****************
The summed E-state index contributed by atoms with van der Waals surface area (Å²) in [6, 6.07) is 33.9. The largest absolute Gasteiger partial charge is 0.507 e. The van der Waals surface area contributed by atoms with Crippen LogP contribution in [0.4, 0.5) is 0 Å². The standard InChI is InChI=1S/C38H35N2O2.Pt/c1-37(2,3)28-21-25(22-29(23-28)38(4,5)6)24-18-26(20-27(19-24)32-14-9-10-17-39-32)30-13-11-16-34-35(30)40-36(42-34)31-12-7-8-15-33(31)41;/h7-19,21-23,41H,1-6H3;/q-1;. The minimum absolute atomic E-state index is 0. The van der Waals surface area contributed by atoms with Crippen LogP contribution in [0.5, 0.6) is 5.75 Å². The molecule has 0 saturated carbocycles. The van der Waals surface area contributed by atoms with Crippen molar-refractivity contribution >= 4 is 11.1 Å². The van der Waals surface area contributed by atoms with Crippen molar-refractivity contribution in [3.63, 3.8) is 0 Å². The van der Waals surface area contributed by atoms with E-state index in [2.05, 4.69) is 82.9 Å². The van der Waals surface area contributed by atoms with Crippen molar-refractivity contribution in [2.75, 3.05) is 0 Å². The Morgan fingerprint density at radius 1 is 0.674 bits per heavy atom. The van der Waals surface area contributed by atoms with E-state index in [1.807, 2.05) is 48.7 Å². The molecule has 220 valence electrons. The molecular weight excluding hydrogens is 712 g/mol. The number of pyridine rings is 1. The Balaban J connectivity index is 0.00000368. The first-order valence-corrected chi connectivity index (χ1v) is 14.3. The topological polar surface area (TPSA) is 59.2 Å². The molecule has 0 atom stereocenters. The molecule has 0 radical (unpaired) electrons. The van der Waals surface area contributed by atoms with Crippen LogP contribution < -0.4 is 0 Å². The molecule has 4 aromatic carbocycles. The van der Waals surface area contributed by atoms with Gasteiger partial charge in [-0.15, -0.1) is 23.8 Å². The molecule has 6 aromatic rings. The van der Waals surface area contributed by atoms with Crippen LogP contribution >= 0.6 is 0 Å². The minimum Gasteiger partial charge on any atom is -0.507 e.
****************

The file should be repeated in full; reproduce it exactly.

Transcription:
The summed E-state index contributed by atoms with van der Waals surface area (Å²) in [6, 6.07) is 33.9. The largest absolute Gasteiger partial charge is 0.507 e. The van der Waals surface area contributed by atoms with Crippen LogP contribution in [0.4, 0.5) is 0 Å². The standard InChI is InChI=1S/C38H35N2O2.Pt/c1-37(2,3)28-21-25(22-29(23-28)38(4,5)6)24-18-26(20-27(19-24)32-14-9-10-17-39-32)30-13-11-16-34-35(30)40-36(42-34)31-12-7-8-15-33(31)41;/h7-19,21-23,41H,1-6H3;/q-1;. The minimum absolute atomic E-state index is 0. The van der Waals surface area contributed by atoms with Crippen LogP contribution in [0.5, 0.6) is 5.75 Å². The molecule has 0 saturated carbocycles. The van der Waals surface area contributed by atoms with Crippen molar-refractivity contribution >= 4 is 11.1 Å². The van der Waals surface area contributed by atoms with Crippen molar-refractivity contribution in [3.63, 3.8) is 0 Å². The van der Waals surface area contributed by atoms with E-state index in [2.05, 4.69) is 82.9 Å². The van der Waals surface area contributed by atoms with Crippen molar-refractivity contribution in [2.75, 3.05) is 0 Å². The Morgan fingerprint density at radius 1 is 0.674 bits per heavy atom. The van der Waals surface area contributed by atoms with E-state index in [1.807, 2.05) is 48.7 Å². The molecule has 220 valence electrons. The molecular weight excluding hydrogens is 712 g/mol. The number of pyridine rings is 1. The Balaban J connectivity index is 0.00000368. The first-order valence-corrected chi connectivity index (χ1v) is 14.3. The topological polar surface area (TPSA) is 59.2 Å². The molecule has 0 atom stereocenters. The molecule has 0 radical (unpaired) electrons. The van der Waals surface area contributed by atoms with Crippen LogP contribution < -0.4 is 0 Å². The molecule has 4 aromatic carbocycles. The van der Waals surface area contributed by atoms with Gasteiger partial charge in [-0.15, -0.1) is 23.8 Å². The molecule has 6 aromatic rings. The van der Waals surface area contributed by atoms with Crippen LogP contribution >= 0.6 is 0 Å². The minimum Gasteiger partial charge on any atom is -0.507 e.